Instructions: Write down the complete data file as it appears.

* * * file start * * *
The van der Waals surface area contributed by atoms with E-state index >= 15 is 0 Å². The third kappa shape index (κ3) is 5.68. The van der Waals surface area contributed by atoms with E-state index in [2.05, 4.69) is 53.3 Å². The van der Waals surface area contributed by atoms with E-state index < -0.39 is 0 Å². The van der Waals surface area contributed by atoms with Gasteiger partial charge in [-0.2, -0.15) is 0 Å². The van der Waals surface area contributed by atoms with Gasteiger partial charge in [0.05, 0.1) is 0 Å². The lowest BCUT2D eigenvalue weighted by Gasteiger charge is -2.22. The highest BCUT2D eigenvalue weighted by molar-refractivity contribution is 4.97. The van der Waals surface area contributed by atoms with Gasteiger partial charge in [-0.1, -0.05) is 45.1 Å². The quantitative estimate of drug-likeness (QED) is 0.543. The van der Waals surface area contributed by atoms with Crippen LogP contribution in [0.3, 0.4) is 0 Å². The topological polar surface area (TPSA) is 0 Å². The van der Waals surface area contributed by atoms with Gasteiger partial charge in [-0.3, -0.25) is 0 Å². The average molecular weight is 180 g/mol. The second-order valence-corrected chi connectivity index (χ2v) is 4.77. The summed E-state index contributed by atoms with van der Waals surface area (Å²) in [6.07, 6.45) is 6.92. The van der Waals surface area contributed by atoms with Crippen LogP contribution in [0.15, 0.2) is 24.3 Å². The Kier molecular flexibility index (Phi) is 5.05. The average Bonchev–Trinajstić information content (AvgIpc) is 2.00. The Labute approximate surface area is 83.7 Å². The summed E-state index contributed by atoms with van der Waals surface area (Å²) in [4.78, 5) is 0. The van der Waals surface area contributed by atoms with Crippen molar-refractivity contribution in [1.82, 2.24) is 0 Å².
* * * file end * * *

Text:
The van der Waals surface area contributed by atoms with E-state index >= 15 is 0 Å². The third kappa shape index (κ3) is 5.68. The van der Waals surface area contributed by atoms with E-state index in [2.05, 4.69) is 53.3 Å². The van der Waals surface area contributed by atoms with E-state index < -0.39 is 0 Å². The van der Waals surface area contributed by atoms with Gasteiger partial charge in [-0.2, -0.15) is 0 Å². The van der Waals surface area contributed by atoms with Gasteiger partial charge in [0.05, 0.1) is 0 Å². The lowest BCUT2D eigenvalue weighted by Gasteiger charge is -2.22. The highest BCUT2D eigenvalue weighted by molar-refractivity contribution is 4.97. The van der Waals surface area contributed by atoms with Gasteiger partial charge in [-0.1, -0.05) is 45.1 Å². The quantitative estimate of drug-likeness (QED) is 0.543. The van der Waals surface area contributed by atoms with Crippen LogP contribution in [0.3, 0.4) is 0 Å². The topological polar surface area (TPSA) is 0 Å². The van der Waals surface area contributed by atoms with Gasteiger partial charge in [-0.3, -0.25) is 0 Å². The average molecular weight is 180 g/mol. The second-order valence-corrected chi connectivity index (χ2v) is 4.77. The summed E-state index contributed by atoms with van der Waals surface area (Å²) in [6.07, 6.45) is 6.92. The van der Waals surface area contributed by atoms with Crippen LogP contribution in [0.15, 0.2) is 24.3 Å². The Kier molecular flexibility index (Phi) is 5.05. The average Bonchev–Trinajstić information content (AvgIpc) is 2.00. The Labute approximate surface area is 83.7 Å². The summed E-state index contributed by atoms with van der Waals surface area (Å²) in [4.78, 5) is 0. The van der Waals surface area contributed by atoms with Crippen molar-refractivity contribution in [1.82, 2.24) is 0 Å².